We left the house. It was the only solution short of blacking out. All the ugly thoughts in my head wouldn't stop. We went for a walk. When we returned, we watched Bolt. And finally, finally, after so much frustration and self-pity (and did I mention frustration?) a new idea came to me, a way to rework the ending and get my third act.

The idea is far from fleshed out (it's a whopping two cards of my storyboard), but the third act is there. I wasn't even terribly excited. I was just tired.

I still can't decide if the day off was good. Emotionally, it sucked. But it made me realize the flaws in my story and see the lack of the third act before I finished and even before I got there. And I've already decided how to cut out 5 scenes from the beginning to get the book moving faster. Plus, I've got a better grasp of the genre (paranormal action with elements of romance—yes, that needs work and focus). I've also pinpointed a direction. Possibly I consolidated a month or more worth of editing frustration into one day. But, holy cow, that day was not one I'd want to relive!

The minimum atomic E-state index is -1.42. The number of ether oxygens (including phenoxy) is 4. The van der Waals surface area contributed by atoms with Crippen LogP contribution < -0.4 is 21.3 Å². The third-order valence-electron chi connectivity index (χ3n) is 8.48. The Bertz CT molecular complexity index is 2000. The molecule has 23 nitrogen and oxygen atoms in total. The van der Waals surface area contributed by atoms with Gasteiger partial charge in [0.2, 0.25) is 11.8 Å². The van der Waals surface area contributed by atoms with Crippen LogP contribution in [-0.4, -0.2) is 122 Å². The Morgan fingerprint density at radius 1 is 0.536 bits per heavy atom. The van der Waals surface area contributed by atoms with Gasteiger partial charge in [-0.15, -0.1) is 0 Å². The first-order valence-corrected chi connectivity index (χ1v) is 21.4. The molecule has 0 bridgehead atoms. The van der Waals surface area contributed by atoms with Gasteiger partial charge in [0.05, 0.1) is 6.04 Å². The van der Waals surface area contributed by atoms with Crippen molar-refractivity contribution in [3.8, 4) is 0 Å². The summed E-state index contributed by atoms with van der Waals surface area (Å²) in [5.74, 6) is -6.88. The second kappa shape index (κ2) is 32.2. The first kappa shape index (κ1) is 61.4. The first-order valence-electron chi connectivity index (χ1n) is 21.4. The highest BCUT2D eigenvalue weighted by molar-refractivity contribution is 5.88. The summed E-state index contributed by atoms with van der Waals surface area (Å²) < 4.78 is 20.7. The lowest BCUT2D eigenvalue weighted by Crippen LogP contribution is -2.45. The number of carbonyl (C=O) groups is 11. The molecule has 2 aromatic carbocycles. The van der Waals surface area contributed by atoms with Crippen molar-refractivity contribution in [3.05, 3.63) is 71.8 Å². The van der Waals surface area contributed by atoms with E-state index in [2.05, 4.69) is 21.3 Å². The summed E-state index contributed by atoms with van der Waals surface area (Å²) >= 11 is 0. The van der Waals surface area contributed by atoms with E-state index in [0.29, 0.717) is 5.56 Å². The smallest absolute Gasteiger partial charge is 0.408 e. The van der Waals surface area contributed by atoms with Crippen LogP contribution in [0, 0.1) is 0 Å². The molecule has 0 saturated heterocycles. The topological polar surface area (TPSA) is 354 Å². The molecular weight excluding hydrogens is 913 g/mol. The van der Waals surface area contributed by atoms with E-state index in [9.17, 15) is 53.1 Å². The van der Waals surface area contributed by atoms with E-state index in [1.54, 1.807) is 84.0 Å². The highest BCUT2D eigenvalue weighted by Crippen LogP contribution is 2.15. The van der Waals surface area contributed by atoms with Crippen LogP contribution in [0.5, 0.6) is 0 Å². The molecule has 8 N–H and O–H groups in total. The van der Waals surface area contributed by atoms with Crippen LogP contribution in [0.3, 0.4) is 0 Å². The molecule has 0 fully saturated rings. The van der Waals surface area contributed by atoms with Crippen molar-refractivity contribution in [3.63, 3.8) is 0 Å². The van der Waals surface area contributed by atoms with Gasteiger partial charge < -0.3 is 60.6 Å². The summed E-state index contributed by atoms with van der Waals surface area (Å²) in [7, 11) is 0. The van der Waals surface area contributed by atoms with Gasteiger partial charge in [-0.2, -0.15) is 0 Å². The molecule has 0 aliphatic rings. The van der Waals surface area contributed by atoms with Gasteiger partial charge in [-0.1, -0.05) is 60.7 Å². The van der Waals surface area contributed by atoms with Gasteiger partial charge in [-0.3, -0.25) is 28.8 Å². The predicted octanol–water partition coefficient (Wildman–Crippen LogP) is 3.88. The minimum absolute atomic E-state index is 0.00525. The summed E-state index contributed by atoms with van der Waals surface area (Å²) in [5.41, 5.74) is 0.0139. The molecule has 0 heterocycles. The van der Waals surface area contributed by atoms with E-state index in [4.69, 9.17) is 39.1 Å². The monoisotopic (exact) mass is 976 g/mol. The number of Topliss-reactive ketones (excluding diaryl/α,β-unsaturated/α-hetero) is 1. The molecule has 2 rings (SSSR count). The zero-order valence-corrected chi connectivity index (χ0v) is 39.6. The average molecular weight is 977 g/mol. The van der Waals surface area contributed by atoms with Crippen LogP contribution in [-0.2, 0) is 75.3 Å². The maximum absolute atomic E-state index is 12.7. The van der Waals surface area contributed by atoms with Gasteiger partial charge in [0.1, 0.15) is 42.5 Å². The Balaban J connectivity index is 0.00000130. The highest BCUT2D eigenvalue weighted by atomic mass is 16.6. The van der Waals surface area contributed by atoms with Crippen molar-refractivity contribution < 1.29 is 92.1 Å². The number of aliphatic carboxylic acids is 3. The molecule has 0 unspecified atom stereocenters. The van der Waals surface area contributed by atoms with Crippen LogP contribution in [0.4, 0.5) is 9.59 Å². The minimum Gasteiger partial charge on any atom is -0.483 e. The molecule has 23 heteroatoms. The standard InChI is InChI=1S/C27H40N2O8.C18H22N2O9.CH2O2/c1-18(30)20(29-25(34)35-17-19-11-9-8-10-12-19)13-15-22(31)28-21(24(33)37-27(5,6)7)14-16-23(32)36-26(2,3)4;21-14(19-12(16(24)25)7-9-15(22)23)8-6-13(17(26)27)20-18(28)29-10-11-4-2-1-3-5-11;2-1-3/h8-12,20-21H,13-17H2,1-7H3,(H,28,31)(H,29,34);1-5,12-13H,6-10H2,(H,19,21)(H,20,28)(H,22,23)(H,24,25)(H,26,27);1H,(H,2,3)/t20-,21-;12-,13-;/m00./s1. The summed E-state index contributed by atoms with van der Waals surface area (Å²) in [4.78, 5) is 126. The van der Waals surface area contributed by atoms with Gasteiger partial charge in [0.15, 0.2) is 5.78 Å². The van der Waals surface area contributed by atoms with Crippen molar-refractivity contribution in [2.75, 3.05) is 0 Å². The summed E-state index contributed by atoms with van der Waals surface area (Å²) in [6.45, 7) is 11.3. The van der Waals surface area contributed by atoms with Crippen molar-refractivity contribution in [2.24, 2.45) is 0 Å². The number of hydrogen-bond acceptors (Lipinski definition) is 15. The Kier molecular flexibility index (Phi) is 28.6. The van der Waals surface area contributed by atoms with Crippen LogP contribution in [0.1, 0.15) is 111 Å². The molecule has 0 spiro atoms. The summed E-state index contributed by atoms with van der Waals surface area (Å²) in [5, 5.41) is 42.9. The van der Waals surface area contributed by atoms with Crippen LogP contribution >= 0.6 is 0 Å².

Sunday, November 15, 2009

Packing for the Apocalypse

For the first time in a long, long time, Cody and went to see a movie on the opening night. Given my waning obsession with all things apocalypse and 2012, it should come to no surprise that we went to see 2012.

I promise I won't give any spoilers away here. The movie was highly entertaining peppered with moments of improbable pauses to explain things to the children in the movies. I really enjoyed the whole show, despite John Cusak. Cusak makes a very believable semi-deadbeat dad with a failed career. He's not so believable as an action hero. (Cody disagrees, citing Gross Point Blank. I say that Cody's argument is still flawed.)